Good afternoon Church!
This afternoon as I write, the snow is gently falling from the sky–coming to blanket us in the peace-filled hush of winter’s embrace. Can you hear the quiet? Do you enjoy this silence?
This has been a pretty quiet week, all around. I emerged from a second round of quarantining a couple days ago, thankful to find that all has been well at the church building in my absence.
Looking at the next couple of weeks:
This Sunday the Rev. Dr. Shaun Whitehead will be leading worship for us.
The following Sunday–January 31st– we will be holding our annual congregational meeting over Zoom, beginning at 11:30am. Look for an email from me mid-week with annual reports for you to read prior to our meeting as well as the invitational link you will need to use to access the meeting.
For those of you who are unsure of how to navigate Zoom, please feel free to practice “zooming” this week by joining Lora and Dick Lunt at our weekly Zoom coffee hour, which begins every Sunday at 11am. Lora will send you the email invitation on Saturday, for you to be able to participate. This weekly Zoom is a nice way to get to “see” each other, and to hear how others are fairing.
With our congregational meeting coming upon us next week, I’d like to take a moment today to ask you to consider donating the per capita amount our church is required to pay for our members, for the services our denomination and our presbytery provide to us. This year the amount is $31 per person. For those who don’t know, per capita is money churches are required to pay to help support the governing infrastructure of our presbytery, synod, and General Assembly. This money is also used to create educational and missional services for us to use all year long. Each church covers this cost for its members, but if you are able to contribute towards it, it is greatly appreciated. If you send in a contribution, either for the entirety of the $31, or some portion of it, just write “per capita” on the memo line of your check.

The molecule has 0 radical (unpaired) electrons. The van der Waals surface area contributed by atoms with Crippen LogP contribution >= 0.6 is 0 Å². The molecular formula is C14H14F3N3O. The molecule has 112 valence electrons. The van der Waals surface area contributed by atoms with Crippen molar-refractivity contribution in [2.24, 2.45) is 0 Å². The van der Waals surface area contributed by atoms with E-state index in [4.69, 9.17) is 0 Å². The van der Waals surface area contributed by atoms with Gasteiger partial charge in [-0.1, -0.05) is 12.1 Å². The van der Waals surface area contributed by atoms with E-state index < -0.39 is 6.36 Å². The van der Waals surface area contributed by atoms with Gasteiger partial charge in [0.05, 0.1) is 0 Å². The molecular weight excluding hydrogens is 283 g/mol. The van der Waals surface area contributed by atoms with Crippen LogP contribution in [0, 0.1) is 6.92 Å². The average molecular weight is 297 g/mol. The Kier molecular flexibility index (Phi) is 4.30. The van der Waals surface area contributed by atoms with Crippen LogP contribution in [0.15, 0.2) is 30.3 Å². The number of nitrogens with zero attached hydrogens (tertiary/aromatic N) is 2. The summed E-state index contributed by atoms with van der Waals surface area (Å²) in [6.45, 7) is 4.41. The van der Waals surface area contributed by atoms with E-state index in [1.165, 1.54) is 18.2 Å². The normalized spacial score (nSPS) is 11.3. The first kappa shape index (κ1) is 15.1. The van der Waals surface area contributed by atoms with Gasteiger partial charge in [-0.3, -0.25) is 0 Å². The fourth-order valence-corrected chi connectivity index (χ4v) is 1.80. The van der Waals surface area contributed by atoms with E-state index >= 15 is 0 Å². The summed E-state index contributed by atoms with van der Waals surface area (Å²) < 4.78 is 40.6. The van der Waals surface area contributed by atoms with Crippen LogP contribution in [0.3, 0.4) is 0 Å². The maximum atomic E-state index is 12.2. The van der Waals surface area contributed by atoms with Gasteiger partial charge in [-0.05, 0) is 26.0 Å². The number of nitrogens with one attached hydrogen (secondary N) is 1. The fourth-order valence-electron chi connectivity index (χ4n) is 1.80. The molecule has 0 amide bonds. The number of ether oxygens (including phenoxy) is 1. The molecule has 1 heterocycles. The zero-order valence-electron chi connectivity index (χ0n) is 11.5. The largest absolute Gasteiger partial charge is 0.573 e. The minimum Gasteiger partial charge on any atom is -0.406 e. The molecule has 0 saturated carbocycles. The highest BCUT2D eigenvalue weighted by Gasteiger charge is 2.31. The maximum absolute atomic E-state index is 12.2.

Friends, please continue to be praying for Seth Chichester and family, as they mourn the loss of Marlene. Due to the pandemic, the family is holding off on a memorial service until spring. In lieu of sending flowers, the family is asking for donations to be made in Marlene’s name to either The Alzheimer’s Association or United Helpers.
A Word of Encouragement
As COVID ravages around us, and we find ourselves hunkering down even tighter for winter, I wonder what sort of opportunity this might lend for us to turn inward– to do the sort of work on ourselves that can only be done in the hush of darkness and the stillness of winter. It is a time for us to take stock and ask ourselves the hard questions. “Is the person I have become, the person I want to be?” we might ask ourselves. “And who am I, exactly?” As we dig down into the layers of our identity, we can also sit with the deeper question, “Who is God calling me to be right now?”
Every day we have the fresh, new opportunity to make choices for ourselves– to keep living the path we forged the day before, or, to shift our energy, habits, and awareness to become something different.
If there is one thing that the pandemic has shown us, it’s that change is all around us–something God purposefully built into creation! If, upon reflection, you are not happy with the person you have become, God created you specifically with the ability to grow and adapt. We may never possess the power to change those who are around us, but every moment of every day we have the power to open ourselves up to becoming a new creation.
In the book of Ezekiel, God tells the prophet to prophesy to all of the people of Israel. In the past the people have hardened their hearts against God, but God promises them, “I will give you a new heart and I will put a new spirit in you; I will remove from you your heart of stone and give you a heart of flesh.”~Ezekiel 36:26
Dear Hearts, if in the snowy silence of January you come to know that you need a change for yourself, God’s mercies are new every morning.
When the student is ready, God provides the teacher.
Sitting in the hush,